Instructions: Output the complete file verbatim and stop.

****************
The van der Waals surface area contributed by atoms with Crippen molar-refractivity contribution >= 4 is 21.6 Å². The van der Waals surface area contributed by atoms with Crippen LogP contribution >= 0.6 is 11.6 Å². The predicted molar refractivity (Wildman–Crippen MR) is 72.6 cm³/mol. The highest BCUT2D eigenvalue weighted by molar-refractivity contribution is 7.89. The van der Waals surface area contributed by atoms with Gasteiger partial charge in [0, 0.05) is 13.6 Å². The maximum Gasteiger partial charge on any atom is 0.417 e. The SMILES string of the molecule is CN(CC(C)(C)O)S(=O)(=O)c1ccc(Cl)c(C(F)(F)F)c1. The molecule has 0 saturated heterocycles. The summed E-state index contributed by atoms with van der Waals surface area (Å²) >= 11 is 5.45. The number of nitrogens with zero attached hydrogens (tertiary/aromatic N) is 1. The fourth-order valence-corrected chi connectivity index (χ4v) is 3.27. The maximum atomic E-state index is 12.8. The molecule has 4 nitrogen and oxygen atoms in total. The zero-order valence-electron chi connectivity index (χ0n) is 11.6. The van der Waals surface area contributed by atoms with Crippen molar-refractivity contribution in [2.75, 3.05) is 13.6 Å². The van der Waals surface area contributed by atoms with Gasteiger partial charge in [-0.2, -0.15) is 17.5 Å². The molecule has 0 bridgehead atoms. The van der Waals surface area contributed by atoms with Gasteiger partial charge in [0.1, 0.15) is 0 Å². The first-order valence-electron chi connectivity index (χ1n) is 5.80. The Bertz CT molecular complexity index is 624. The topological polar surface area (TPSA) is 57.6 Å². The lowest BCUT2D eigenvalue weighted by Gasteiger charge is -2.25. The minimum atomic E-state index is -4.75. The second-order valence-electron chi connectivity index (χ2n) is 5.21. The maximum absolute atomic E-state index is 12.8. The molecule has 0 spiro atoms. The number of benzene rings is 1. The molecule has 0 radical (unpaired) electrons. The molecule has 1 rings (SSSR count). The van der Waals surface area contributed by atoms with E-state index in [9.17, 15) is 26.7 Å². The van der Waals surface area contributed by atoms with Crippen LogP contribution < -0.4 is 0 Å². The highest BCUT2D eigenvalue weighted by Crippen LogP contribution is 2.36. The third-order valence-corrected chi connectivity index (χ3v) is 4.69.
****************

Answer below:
The van der Waals surface area contributed by atoms with Crippen molar-refractivity contribution >= 4 is 21.6 Å². The van der Waals surface area contributed by atoms with Crippen LogP contribution >= 0.6 is 11.6 Å². The predicted molar refractivity (Wildman–Crippen MR) is 72.6 cm³/mol. The highest BCUT2D eigenvalue weighted by molar-refractivity contribution is 7.89. The van der Waals surface area contributed by atoms with Gasteiger partial charge in [0, 0.05) is 13.6 Å². The maximum Gasteiger partial charge on any atom is 0.417 e. The SMILES string of the molecule is CN(CC(C)(C)O)S(=O)(=O)c1ccc(Cl)c(C(F)(F)F)c1. The molecule has 0 saturated heterocycles. The summed E-state index contributed by atoms with van der Waals surface area (Å²) >= 11 is 5.45. The number of nitrogens with zero attached hydrogens (tertiary/aromatic N) is 1. The fourth-order valence-corrected chi connectivity index (χ4v) is 3.27. The maximum atomic E-state index is 12.8. The molecule has 4 nitrogen and oxygen atoms in total. The zero-order valence-electron chi connectivity index (χ0n) is 11.6. The van der Waals surface area contributed by atoms with Crippen molar-refractivity contribution in [2.75, 3.05) is 13.6 Å². The van der Waals surface area contributed by atoms with Gasteiger partial charge in [-0.2, -0.15) is 17.5 Å². The molecule has 0 bridgehead atoms. The van der Waals surface area contributed by atoms with Gasteiger partial charge in [0.1, 0.15) is 0 Å². The first-order valence-electron chi connectivity index (χ1n) is 5.80. The Bertz CT molecular complexity index is 624. The topological polar surface area (TPSA) is 57.6 Å². The lowest BCUT2D eigenvalue weighted by Gasteiger charge is -2.25. The minimum atomic E-state index is -4.75. The second-order valence-electron chi connectivity index (χ2n) is 5.21. The maximum absolute atomic E-state index is 12.8. The molecule has 0 spiro atoms. The number of benzene rings is 1. The molecule has 0 radical (unpaired) electrons. The molecule has 1 rings (SSSR count). The van der Waals surface area contributed by atoms with E-state index in [9.17, 15) is 26.7 Å². The van der Waals surface area contributed by atoms with Crippen LogP contribution < -0.4 is 0 Å². The highest BCUT2D eigenvalue weighted by Crippen LogP contribution is 2.36. The third-order valence-corrected chi connectivity index (χ3v) is 4.69.